The reaction vessels used for the process according to the invention may be any apparatus which ensure thorough dispersion of the solid particles present in the suspension and good distribution of the oxygen-containing gas in the liquid phase. According to one preferred embodiment, a suspension containing finely divided iron oxide or oxide-hydroxide nuclei at a concentration, converted to Fe(III), of about 3 g/l to 8 g/l is introduced into an electrically heated steel vessel (remanite) equipped with gasification stirrer and contact thermometer. Electrolyte salt either in the solid form or dissolved in water is added in the quantity required to produce a 0.01 to 1 molar electrolyte salt solution within the suspension of nuclei. The contents of the vessel are heated to temperatures above 75.degree. C, metallic iron in the form of powder or filings or reduced ore containing an equivalent quantity of metallic iron is added with stirring and the contents are charged with air. Instead of a gasification stirrer, any other efficient stirrer may be used, and in that case the reaction vessel is provided with a gas inlet pipe. The time required for pigment formation is about 7 to 30 hours. Preparation of the pigment is followed by the usual operations such as filtration or decantation from ore if used, followed by drying of the black pigment at temperatures of about 80 to 110.degree. C in the usual drying apparatus such as vacuum drying cupboards, hot drying cupboards or spray driers.

If desired, the black pigments obtained may be converted into red pigments with an .alpha.-Fe.sub.2 O.sub.3 structure or magnetic .gamma.-Fe.sub.2 O.sub.3 pigments by a simple process of calcination at temperatures of about 300.degree. to 900.degree. C.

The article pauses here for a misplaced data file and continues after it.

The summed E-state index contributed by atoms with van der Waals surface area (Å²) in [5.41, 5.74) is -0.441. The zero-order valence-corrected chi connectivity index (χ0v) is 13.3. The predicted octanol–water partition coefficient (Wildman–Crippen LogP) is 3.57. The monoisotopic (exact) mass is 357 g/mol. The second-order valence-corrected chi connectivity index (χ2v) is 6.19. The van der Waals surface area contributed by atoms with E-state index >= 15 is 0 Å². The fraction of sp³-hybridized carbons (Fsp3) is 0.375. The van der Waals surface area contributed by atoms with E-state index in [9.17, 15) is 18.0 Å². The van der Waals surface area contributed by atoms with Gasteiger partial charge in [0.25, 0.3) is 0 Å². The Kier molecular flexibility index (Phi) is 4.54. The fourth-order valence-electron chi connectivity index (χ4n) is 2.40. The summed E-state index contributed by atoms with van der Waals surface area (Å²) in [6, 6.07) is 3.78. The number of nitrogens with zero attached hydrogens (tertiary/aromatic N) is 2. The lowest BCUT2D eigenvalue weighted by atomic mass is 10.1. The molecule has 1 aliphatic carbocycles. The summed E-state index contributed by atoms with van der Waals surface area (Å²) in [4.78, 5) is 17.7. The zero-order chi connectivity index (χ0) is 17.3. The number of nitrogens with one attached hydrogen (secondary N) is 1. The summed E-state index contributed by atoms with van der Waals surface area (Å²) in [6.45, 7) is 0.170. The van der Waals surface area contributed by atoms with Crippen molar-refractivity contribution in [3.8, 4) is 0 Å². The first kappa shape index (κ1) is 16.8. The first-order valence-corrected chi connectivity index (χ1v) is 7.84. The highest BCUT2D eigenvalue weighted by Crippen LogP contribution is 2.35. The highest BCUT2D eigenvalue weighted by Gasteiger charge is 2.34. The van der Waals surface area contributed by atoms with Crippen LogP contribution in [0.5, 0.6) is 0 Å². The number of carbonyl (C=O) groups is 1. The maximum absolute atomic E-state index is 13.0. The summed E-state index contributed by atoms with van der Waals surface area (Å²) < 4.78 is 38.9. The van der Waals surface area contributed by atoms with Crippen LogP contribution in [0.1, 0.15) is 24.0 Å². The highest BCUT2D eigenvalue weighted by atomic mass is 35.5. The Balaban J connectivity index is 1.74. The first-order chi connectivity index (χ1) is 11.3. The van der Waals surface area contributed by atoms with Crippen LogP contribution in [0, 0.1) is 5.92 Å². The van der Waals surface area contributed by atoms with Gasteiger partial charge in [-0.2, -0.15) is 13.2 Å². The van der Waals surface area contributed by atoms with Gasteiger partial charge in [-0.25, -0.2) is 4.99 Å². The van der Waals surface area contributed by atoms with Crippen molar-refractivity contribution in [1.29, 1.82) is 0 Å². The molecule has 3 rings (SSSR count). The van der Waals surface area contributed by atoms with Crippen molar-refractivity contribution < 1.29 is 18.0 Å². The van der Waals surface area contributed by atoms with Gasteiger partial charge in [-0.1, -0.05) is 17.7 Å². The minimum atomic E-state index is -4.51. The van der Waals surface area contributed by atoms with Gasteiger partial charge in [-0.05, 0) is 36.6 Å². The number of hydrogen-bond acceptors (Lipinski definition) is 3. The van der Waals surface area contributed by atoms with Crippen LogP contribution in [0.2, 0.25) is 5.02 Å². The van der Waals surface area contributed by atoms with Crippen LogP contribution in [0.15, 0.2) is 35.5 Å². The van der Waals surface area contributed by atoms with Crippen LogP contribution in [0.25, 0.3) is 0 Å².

The pigments prepared by the process according to the invention are at least equal in their intensity of color to products prepared by known processes and they generally have an intenser color with a more pronounced blue tinge.

For colorimetric assessment of the black pigments prepared according to the invention, Ultramoll-mixtures were prepared using a white standard and measured in a three filter apparatus and the color intensity and color location in the Adams-Nickerson (AN) system calculated. A commercial iron oxide black pigment was used for comparison. It was found that pigments prepared according to the invention had a substantially intenser color and in most cases also a more pronounced blue tinge.

The Fe(II)/Fe(III) ratio in the black pigments prepared according to the invention is controlled by the conditions employed to be preferably within the range of between about 1:2.0 and 1:2.8. Radiographic phase control shows that uniform products with a magnetite structure are obtained. Electron optical photographs show isometric particles with a very narrow range of particle sizes.

The following Examples serve to explain the process of the invention.


12.5 liters of a suspension of .alpha.-Fe.sub.2 O.sub.3 nuclei (containing 5.3 g/l of Fe(III) prepared by a known process were introduced into an electrically heatable 18 l refined steel vessel equipped with a gasification stirrer and a contact thermometer. 420 g of FeSO.sub.4.7H.sub.2 O were added and the mixture was heated to 90.degree. C. When this temperature had been reached, 2.5 kg of an ilmenite (Fe.sub.met. = 27%) which had been preoxidized in known manner and then reduced and passed through a 0.71 .mu.m sieve to remove fine constituents were added and the mixture was gasified with 25 l per hour of air with stirring (960 revs/min), the pH becoming established at 4.85 to 5.10. After 19 hours, the pH began to drop and the rate of supply of air was reduced to 17 l/h. After a reaction time of 24 hours, the pH had dropped to 4.0 and all the metallic iron had been used up. The black pigment obtained was passed through a 0.71 .mu.m sieve to remove ore concentrate (Fe.sub.met. < 0.1%), filtered, washed until salt free and dried in a vacuum drying cupboard at 80.degree. C. The magnetite obtained was found to contain 26.1% of FeO and 66.5% of Fe.sub.2 O.sub.3 (corresponding to an Fe(II)/Fe(III) ratio of 1:2.29) and the volume/time yield was found to be 2 g/l/h. (Color intensity 1.) 180%, color tinge 2.) 0,2 violet).